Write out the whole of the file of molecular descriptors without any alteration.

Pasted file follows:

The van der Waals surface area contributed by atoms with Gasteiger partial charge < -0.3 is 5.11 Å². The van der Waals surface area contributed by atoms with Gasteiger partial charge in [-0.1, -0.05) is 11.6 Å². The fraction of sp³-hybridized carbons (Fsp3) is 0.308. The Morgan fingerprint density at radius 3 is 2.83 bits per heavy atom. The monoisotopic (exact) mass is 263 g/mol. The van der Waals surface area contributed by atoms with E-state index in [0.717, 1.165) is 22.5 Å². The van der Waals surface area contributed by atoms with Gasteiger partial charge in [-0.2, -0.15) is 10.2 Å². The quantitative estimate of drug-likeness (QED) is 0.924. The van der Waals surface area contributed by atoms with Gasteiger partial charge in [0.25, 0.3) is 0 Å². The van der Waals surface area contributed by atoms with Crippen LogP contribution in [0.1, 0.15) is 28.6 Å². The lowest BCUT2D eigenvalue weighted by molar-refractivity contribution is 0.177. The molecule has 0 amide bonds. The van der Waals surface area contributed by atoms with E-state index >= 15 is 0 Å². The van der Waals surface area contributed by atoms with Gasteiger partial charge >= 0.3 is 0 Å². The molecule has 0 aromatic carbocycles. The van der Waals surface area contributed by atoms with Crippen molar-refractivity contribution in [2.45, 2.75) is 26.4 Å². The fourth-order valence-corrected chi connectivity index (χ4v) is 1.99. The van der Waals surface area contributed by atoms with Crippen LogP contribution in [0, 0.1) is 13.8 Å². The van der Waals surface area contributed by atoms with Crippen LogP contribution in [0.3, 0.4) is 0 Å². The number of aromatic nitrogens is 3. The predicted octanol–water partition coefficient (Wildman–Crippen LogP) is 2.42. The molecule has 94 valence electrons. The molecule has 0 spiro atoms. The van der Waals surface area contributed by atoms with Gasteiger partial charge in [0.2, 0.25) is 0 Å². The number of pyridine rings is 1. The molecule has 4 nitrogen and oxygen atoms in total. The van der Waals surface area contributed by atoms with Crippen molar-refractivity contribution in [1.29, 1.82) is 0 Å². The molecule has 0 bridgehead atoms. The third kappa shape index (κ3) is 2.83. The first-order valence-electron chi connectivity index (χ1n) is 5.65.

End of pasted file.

The van der Waals surface area contributed by atoms with Gasteiger partial charge < -0.3 is 5.11 Å². The van der Waals surface area contributed by atoms with Gasteiger partial charge in [-0.1, -0.05) is 11.6 Å². The fraction of sp³-hybridized carbons (Fsp3) is 0.308. The Morgan fingerprint density at radius 3 is 2.83 bits per heavy atom. The monoisotopic (exact) mass is 263 g/mol. The van der Waals surface area contributed by atoms with E-state index in [0.717, 1.165) is 22.5 Å². The van der Waals surface area contributed by atoms with Gasteiger partial charge in [-0.2, -0.15) is 10.2 Å². The quantitative estimate of drug-likeness (QED) is 0.924. The van der Waals surface area contributed by atoms with Gasteiger partial charge in [0.25, 0.3) is 0 Å². The van der Waals surface area contributed by atoms with Crippen LogP contribution in [0.1, 0.15) is 28.6 Å². The lowest BCUT2D eigenvalue weighted by molar-refractivity contribution is 0.177. The molecule has 0 amide bonds. The van der Waals surface area contributed by atoms with E-state index >= 15 is 0 Å². The van der Waals surface area contributed by atoms with Gasteiger partial charge >= 0.3 is 0 Å². The molecule has 0 aromatic carbocycles. The van der Waals surface area contributed by atoms with Crippen molar-refractivity contribution in [2.45, 2.75) is 26.4 Å². The fourth-order valence-corrected chi connectivity index (χ4v) is 1.99. The van der Waals surface area contributed by atoms with Crippen LogP contribution in [0, 0.1) is 13.8 Å². The van der Waals surface area contributed by atoms with Crippen LogP contribution in [0.3, 0.4) is 0 Å². The number of aromatic nitrogens is 3. The predicted octanol–water partition coefficient (Wildman–Crippen LogP) is 2.42. The molecule has 94 valence electrons. The molecule has 0 spiro atoms. The van der Waals surface area contributed by atoms with Gasteiger partial charge in [0.2, 0.25) is 0 Å². The number of pyridine rings is 1. The molecule has 4 nitrogen and oxygen atoms in total. The van der Waals surface area contributed by atoms with Crippen molar-refractivity contribution in [1.29, 1.82) is 0 Å². The molecule has 0 bridgehead atoms. The third kappa shape index (κ3) is 2.83. The first-order valence-electron chi connectivity index (χ1n) is 5.65.